Four and a half years ago, just months after my novel was published, I got this letter from a filmmaker called Lenny Abrahamson. “ROOM imagines an extreme case to illuminate universal truths about the parent-child relationship,” he wrote, “and although its discoveries are not always comfortable, at heart this novel is a celebration, both of parental love and of the resilience and resources of childhood.”
Ah, I thought, this man gets it.
Unlike other filmmakers I’d spoken to, Lenny was undaunted by what he called the book’s “audacious structure” and the prospect of the camera being shut up in an eleven-by-eleven-foot shed for the entire first half. He didn’t suggest flashbacks, dream sequences or other tricks to break that claustrophobia; he didn’t see it as a problem to be worked around, but a microcosmic world to be explored.
“‘Room’ is Jack’s universe as it is Ma’s prison,” he wrote, “a fantastically rich, story-filled and ritualized space.” Lenny instantly grasped that the question posed by the first half is not so much “How will they get the door open?” but “How will Jack have the courage to go through it, and Ma the courage to let him?” His letter said, “When Ma recognizes that the status quo can’t hold and she has to dismantle the ad hoc cosmology of Room – to ‘unlie,’ forcing Jack into a much colder reality – he derives the extraordinary courage he needs from the sensation of her he carries with him.”
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How to find a cinematic equivalent for a book told in the first person by a five-year-old? “When he’s wrapped in the rug playing dead we’ll be with him, on his face, or seeing what little he can see,” Lenny told me. “Jack is the focus – we are with him, watching his face – pivoting the rest of the action off his reactions, experiencing the scene through him. This is the untranslatable stuff of film, this physical being-with; it’s the dimension we gain even as we lose the direct narrative voice.”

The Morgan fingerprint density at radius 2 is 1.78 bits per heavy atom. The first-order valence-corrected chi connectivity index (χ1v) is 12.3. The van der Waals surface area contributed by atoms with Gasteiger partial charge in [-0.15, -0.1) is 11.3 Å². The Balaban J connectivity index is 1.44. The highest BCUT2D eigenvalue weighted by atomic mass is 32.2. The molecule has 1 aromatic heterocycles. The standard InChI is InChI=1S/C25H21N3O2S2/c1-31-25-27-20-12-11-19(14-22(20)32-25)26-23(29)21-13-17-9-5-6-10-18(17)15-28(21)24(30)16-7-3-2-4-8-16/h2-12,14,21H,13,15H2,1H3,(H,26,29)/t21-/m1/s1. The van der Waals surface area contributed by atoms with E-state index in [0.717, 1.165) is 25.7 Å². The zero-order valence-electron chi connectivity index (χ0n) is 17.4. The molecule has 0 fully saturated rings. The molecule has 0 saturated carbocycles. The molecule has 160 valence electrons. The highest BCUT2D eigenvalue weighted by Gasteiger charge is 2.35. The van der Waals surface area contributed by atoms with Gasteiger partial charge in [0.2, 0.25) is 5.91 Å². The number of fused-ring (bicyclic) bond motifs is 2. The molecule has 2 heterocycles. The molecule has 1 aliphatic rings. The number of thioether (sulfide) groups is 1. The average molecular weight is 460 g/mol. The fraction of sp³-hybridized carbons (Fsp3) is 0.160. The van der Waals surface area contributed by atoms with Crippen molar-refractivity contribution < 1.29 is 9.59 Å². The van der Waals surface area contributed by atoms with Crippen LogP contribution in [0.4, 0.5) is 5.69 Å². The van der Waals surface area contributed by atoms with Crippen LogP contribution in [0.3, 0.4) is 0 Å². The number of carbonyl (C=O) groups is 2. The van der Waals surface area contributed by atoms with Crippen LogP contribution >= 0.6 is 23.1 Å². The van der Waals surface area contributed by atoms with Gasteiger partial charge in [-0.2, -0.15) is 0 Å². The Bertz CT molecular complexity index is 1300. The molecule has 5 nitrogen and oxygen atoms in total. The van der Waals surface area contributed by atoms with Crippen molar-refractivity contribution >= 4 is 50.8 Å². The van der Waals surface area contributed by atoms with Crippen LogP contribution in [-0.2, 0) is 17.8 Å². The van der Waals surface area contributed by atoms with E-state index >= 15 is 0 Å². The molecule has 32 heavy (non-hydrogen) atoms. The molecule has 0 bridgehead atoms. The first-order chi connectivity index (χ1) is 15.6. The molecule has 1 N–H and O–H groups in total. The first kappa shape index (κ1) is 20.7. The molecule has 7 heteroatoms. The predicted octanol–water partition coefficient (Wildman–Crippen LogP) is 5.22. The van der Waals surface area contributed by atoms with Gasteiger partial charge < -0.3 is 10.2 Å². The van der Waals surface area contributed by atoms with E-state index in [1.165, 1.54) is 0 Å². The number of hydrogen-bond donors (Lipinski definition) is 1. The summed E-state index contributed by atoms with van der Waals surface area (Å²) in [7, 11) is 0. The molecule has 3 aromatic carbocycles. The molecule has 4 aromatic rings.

Lenny also saw that while the story has thrilling elements, it’s not a crime thriller, so the escape doesn’t come at the end but halfway through. He wanted to hold to a “‘low-key and natural” tone without relying on “easy genre techniques” to create suspense and catharsis. The father of a small boy, with a baby girl on the way, he recognized this weird story as a heightened variation on everyone’s experience, especially in the second half. “ROOM becomes an amplified, accelerated version of the process of separation which all children must go through as they face a world beyond the safety of parental love.”
And so on, for ten pages. The man completely understood what I’d been trying to do in fiction, and he had a clear and burning sense of how to tell the same story on screen. “Serious films can reach big audiences but only when they are made boldly and without compromise,” he wrote, promising to “keep ROOM safe from harm.”
So it wasn’t because of Lenny’s brilliant earlier films that I let him have the rights to “Room,” nor because he’s a fellow Dubliner (though that helps – no Hollywood gush, and I can’t spend five minutes with the man without laughing). I said ‘yes’ because he wrote me a letter as brilliant as it was courageous in putting his cards on the table, a letter that let me glimpse the masterpiece he would make of “Room.” Filmmakers, take note, this is what authors want from you: not fruit baskets or flattery, just a vision to match our own.
Screenwriter and Novelist Emma Donoghue will share highlights from her journey in turning her best selling novel into a feature film twice a week (Tuesdays and Thursdays) on the official ROOM website, sharing thoughts from before, during and after the shoot. Each post will include never-seen pictures or behind the scenes videos from set. “Room” will premiere in September at TIFF, with a limited release kicking off on October 16, with nationwide expansion to follow on November 6.
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